Risk Factors Associated with Severe Clinical Outcomes of Pandemic H1N1 Infection

September 8, 2014 2:57 pm

Daniel Fullen & Rob Lambkin-Williams as published in the Journal of Human Virology & Retrovirology


The clinical outcome of pandemic H1N1 influenza infection is dependent on the interplay of virus and host factors. Influenza virus infections can range from relatively mild infections of the upper respiratory tract to fatal disease of the lower respiratory tract. A range of host factors play a role in the severity of clinical disease in pdm(H1N1)09 infection. With the exception of neonates age was directly proportional to the severity of clinical outcome; obesity, COPD and pregnancy play a key role in clinical outcome of infection. An important determinant in the pathogenesis of influenza infection is the tissue tropism of the influenza virus. The D222G and D222N mutations of pdm(H1N1)09 influenza appear to have an increased tropism for the tissues of the lower respiratory tract and are disproportionally associated with severe clinical disease. These α2-3 salicylic acid tropic mutations, which have been associated with fatal cases of influenza infection, have also been preferentially selected for during sequential passage in embryonated eggs and viruses of avian origin.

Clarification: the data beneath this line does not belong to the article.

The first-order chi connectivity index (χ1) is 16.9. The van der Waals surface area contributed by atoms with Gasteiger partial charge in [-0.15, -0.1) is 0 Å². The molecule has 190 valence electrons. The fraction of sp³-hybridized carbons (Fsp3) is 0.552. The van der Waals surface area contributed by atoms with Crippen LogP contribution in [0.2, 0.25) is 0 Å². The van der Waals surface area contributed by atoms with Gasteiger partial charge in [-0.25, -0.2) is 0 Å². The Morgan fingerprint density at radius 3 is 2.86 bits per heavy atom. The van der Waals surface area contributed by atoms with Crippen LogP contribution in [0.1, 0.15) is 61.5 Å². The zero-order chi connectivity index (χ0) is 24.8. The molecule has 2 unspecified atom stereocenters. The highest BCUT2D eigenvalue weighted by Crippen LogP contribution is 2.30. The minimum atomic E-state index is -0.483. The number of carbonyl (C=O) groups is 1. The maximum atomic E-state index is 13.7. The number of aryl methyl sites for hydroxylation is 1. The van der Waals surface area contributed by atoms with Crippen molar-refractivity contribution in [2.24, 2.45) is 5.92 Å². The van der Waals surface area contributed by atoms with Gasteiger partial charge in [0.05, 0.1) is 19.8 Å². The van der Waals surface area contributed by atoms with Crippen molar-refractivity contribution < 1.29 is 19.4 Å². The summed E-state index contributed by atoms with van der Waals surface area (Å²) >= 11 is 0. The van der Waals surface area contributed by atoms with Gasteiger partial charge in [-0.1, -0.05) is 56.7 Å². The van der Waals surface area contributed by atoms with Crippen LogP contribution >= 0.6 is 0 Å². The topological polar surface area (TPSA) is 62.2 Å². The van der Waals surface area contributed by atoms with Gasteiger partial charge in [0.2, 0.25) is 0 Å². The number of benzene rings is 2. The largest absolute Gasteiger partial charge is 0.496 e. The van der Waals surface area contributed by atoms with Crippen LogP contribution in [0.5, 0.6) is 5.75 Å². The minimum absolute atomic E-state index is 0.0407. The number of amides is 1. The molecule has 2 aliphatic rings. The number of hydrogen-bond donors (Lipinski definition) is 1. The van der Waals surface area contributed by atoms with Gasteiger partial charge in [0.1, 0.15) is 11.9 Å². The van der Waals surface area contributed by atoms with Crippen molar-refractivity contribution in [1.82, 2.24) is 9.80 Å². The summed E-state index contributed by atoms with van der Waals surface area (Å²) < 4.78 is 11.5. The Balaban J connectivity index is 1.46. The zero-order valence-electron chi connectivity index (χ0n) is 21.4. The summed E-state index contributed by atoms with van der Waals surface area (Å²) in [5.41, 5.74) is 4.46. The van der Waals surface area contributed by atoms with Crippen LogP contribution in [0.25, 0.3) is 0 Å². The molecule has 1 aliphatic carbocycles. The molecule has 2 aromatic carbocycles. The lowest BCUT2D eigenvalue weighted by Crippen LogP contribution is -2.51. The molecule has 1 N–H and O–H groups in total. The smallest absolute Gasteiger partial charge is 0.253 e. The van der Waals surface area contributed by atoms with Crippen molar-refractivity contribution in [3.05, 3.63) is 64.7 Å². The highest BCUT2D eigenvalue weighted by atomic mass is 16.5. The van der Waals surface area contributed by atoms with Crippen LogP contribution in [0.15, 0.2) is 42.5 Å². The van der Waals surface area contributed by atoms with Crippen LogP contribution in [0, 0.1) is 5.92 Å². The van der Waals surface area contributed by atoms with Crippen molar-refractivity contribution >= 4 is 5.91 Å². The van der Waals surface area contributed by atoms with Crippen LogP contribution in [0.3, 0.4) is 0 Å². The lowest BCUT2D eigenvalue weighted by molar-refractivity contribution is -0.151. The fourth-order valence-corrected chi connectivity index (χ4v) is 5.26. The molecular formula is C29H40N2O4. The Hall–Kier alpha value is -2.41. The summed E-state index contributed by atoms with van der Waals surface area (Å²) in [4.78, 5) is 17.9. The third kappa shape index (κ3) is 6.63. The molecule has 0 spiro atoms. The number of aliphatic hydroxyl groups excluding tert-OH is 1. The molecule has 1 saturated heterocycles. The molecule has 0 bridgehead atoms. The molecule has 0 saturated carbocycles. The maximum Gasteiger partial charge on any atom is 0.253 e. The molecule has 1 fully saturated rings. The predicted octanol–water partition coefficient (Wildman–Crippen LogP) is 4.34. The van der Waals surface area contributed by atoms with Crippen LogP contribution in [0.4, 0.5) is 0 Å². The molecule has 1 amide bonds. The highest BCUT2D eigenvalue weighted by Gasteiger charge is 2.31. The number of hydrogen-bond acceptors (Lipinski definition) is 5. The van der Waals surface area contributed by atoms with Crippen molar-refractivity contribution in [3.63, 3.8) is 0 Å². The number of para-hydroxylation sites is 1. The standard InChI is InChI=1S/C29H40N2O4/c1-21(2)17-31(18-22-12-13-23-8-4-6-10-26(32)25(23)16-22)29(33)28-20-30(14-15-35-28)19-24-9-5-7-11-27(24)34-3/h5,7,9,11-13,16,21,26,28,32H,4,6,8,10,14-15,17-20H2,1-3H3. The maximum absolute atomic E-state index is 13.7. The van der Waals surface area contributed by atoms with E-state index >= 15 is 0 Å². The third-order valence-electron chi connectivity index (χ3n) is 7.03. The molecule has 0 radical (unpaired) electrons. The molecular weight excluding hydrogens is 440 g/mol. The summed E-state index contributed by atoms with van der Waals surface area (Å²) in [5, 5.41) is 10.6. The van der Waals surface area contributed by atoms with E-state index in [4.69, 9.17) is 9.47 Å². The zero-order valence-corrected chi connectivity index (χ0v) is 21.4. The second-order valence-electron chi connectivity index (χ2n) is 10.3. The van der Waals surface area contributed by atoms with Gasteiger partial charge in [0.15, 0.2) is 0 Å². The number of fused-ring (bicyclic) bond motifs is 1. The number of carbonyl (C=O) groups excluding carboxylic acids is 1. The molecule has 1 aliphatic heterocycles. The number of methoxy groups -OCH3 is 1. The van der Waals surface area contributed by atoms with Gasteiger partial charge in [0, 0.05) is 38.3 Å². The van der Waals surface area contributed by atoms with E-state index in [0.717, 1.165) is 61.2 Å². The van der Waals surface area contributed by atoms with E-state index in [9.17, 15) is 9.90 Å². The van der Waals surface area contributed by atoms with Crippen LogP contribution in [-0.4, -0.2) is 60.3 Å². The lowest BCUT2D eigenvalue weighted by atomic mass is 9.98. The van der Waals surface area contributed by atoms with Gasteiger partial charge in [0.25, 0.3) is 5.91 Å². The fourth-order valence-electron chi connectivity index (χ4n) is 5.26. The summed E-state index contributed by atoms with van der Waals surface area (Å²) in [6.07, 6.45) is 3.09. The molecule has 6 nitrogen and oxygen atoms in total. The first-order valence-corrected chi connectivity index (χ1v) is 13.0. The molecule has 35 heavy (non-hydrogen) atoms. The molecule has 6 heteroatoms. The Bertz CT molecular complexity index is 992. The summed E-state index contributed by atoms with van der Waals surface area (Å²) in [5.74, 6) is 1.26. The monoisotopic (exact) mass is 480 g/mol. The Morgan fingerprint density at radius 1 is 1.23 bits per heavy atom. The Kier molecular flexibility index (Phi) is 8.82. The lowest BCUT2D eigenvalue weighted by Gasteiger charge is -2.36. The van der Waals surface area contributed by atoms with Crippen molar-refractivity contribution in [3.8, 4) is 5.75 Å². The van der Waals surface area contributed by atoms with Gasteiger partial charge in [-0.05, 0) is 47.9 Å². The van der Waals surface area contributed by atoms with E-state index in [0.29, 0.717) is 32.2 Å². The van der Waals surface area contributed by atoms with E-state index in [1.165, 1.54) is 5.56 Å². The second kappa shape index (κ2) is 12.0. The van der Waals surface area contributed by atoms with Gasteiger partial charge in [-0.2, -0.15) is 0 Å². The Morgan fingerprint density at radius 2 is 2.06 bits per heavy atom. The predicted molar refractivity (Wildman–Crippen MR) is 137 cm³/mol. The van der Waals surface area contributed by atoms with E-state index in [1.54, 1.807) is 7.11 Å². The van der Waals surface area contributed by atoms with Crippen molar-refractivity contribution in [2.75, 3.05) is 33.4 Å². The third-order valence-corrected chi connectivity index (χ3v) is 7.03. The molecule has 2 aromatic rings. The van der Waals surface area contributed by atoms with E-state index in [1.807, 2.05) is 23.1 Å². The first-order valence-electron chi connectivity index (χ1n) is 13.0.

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Journal of Human Virology and Retrovirology, Published 25 August 2014, Volume1 Issue 3 – 2014

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